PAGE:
Don Henley Covers Garth's 'Chris Gaines,' Plays Country in Nashville

Rock and Roll Hall of Famer highlights his country side during epic Ryman Auditorium set

Don Henley played hits like "Dirty Laundry," the bulk of his country LP 'Cass County' and a Garth Brooks cover at the Ryman Auditorium. Credit: Erika Goldring/GettyImages

The two dozen or so vintage radios strung above the stage at the Ryman Auditorium in Nashville Sunday night didn't serve only as decoration for Don Henley's epic performance in support of his country-leaning new solo album Cass County, which recently debuted at Number One on the country charts.  

Prior to taking the stage for a stunning, two-and-a-half-hour, 24-song set that spanned Henley's entire solo career, a spotlight shone on the various transistors and cathedrals as a snippet of a tune or a news brief blared out, each a sign post on Henley's journey from small-town Texas to life in the fast lane.

Elvis swaggered through "That's Alright, Mama," the Beatles head-bopped through "I Want to Hold Your Hand," FDR intoned about fear itself and MLK had a dream. There was a swing through "In the Mood," a bit of Hank Williams' "Hey, Good Lookin,'" and a smidge of Al Green's "Let's Stay Together." It was a canny and artful way to set the tone.

With a beefed-up 10-piece band, including pedal steel and fiddle to better re-create the sounds of Cass County, Henley made clear the connections between those influences and the sounds he's made ever since.

"Tonight, we're going to go all over the musical map," Henley promised, and that he delivered.

He skipped from the sophisticated pop of his hit Eighties catalog — including the contemplative ballad "The Heart of the Matter," the synthy froth of "All She Wants to Do Is Dance" and a propulsive "The Boys of Summer" — to blues and jazz-flavored detours, including a seasonally appropriate take of "I Put a Spell on You."  

There were fizzy pop covers — Tears for Fears' "Everybody Wants to Rule the World" — and evocative singer-songwriter fare — a smoldering rendition of Randy Newman's "Let's Burn Down the Cornfield." 

Henley also gathered the members of his 10-piece band around microphones for several songs to revel in the group's rich, layered harmonies, including a shiver-inducing rendition of the overlooked "It Don't Matter to the Sun," from Garth Brooks' much besmirched "Chris Gaines" project.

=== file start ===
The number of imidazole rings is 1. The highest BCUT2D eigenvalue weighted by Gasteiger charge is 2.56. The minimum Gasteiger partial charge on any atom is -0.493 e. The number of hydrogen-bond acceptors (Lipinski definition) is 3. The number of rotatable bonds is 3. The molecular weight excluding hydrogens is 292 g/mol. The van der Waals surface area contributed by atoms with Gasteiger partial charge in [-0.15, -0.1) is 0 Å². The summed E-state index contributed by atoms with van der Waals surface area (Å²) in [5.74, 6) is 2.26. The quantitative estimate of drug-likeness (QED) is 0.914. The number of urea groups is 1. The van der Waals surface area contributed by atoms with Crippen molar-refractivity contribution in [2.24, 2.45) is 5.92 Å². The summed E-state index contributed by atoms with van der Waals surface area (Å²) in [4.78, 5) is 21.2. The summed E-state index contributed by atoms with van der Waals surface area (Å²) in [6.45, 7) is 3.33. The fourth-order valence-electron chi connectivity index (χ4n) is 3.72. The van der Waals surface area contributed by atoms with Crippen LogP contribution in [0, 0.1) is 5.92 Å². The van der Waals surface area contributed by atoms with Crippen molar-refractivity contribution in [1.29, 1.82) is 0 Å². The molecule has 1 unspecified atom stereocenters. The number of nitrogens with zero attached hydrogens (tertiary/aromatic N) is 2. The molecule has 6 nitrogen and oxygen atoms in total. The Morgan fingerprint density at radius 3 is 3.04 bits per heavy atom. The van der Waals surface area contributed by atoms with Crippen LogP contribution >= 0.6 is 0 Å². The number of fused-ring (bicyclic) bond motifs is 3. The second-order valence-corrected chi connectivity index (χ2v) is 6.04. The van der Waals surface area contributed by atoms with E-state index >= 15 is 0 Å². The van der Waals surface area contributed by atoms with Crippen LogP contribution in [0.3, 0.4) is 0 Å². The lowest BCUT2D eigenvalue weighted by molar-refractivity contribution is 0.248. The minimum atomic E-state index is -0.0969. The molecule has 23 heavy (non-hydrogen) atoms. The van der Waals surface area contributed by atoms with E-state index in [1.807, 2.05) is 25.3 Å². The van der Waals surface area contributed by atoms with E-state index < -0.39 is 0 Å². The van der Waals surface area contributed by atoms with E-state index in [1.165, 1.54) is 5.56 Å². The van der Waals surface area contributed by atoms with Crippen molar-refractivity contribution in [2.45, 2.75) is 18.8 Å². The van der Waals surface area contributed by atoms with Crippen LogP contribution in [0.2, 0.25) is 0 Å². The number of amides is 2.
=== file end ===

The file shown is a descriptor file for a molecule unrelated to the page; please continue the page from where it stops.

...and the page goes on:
Henley also dove deep into the sprawling sounds of Cass County, playing 12 of the album's 16 tracks, which run the gamut from classic weepers like "When I Stop Dreaming" to new originals including the poignant marriage-dissolution ballad "Take a Picture of This." The through-line came with his unmistakable sugar and sandpaper voice and the way it interpreted both his own incisive lyrics and those of the artists he covered.

The journey did not include any songs from the Eagles catalog, however, since Henley just recently completed a two-year tour with the group. As he said in one of the night's more rocking numbers, "No, Thank You," he's been there and done that. His one nod to his day job was an opening version of "Seven Bridges Road" — a popular cover for the Hall of Famers — sung group-style, center stage.

Since the album was largely recorded in Nashville with several bold-faced country stars on hand to help, many in the crowd were likely expecting one or two of Henley's many Cass County guests to show up at the Ryman. But they were either all otherwise occupied or Henley simply wanted to showcase the formidable talent he had on hand.

The three female vocalists in the band ably subbed at multiple times for their album counterparts with Erica Swindell stepping into the big shoes of Dolly Parton for "When I Stop Dreaming," Lily Elise handling the Miranda Lambert duties on the forlorn "Bramble Rose" and Lara Johnston belting out "Words Can Break Your Heart" in place of Trisha Yearwood.

Henley spoke at length between songs cycling through earnest and heartfelt — telling tales about growing up and listening to classic country on the radio — wryly comic and self-deprecating, and his signature curmudgeonly-ness.

Speaking of which, Henley asked the Ryman to enforce a remarkably strict cellphone policy that went beyond asking people to refrain from taking photos or video but to not use their mobile devices at all. Ushers were eagle-eyed in ensuring the policy was obeyed much to the chagrin of some fans. Henley did thank the crowd for honoring his request, asking them to "live in the moment" and there is something to be said for the energy of a crowd all actually paying attention to what's happening live onstage.